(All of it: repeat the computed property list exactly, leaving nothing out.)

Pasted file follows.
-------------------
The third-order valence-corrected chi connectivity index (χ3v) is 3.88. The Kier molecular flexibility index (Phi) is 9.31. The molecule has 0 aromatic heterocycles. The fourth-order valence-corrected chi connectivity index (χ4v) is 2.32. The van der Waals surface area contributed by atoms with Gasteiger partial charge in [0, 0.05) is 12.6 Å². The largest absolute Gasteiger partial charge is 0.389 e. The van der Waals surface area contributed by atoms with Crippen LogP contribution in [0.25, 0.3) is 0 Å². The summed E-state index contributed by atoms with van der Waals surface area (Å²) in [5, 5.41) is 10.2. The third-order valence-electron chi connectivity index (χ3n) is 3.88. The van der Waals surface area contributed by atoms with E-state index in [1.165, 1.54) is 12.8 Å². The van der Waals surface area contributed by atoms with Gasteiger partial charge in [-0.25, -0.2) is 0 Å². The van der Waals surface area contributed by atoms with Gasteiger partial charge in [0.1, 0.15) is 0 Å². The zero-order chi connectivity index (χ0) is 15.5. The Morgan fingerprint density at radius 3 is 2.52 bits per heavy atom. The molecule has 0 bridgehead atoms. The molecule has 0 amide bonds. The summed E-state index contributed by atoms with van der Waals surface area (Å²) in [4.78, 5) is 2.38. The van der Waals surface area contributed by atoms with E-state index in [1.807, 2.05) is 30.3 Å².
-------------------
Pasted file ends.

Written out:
The third-order valence-corrected chi connectivity index (χ3v) is 3.88. The Kier molecular flexibility index (Phi) is 9.31. The molecule has 0 aromatic heterocycles. The fourth-order valence-corrected chi connectivity index (χ4v) is 2.32. The van der Waals surface area contributed by atoms with Gasteiger partial charge in [0, 0.05) is 12.6 Å². The largest absolute Gasteiger partial charge is 0.389 e. The van der Waals surface area contributed by atoms with Crippen LogP contribution in [0.25, 0.3) is 0 Å². The summed E-state index contributed by atoms with van der Waals surface area (Å²) in [5, 5.41) is 10.2. The third-order valence-electron chi connectivity index (χ3n) is 3.88. The van der Waals surface area contributed by atoms with E-state index in [1.165, 1.54) is 12.8 Å². The van der Waals surface area contributed by atoms with Gasteiger partial charge in [-0.25, -0.2) is 0 Å². The van der Waals surface area contributed by atoms with Gasteiger partial charge in [0.1, 0.15) is 0 Å². The zero-order chi connectivity index (χ0) is 15.5. The Morgan fingerprint density at radius 3 is 2.52 bits per heavy atom. The molecule has 0 bridgehead atoms. The molecule has 0 amide bonds. The summed E-state index contributed by atoms with van der Waals surface area (Å²) in [4.78, 5) is 2.38. The van der Waals surface area contributed by atoms with E-state index in [1.807, 2.05) is 30.3 Å².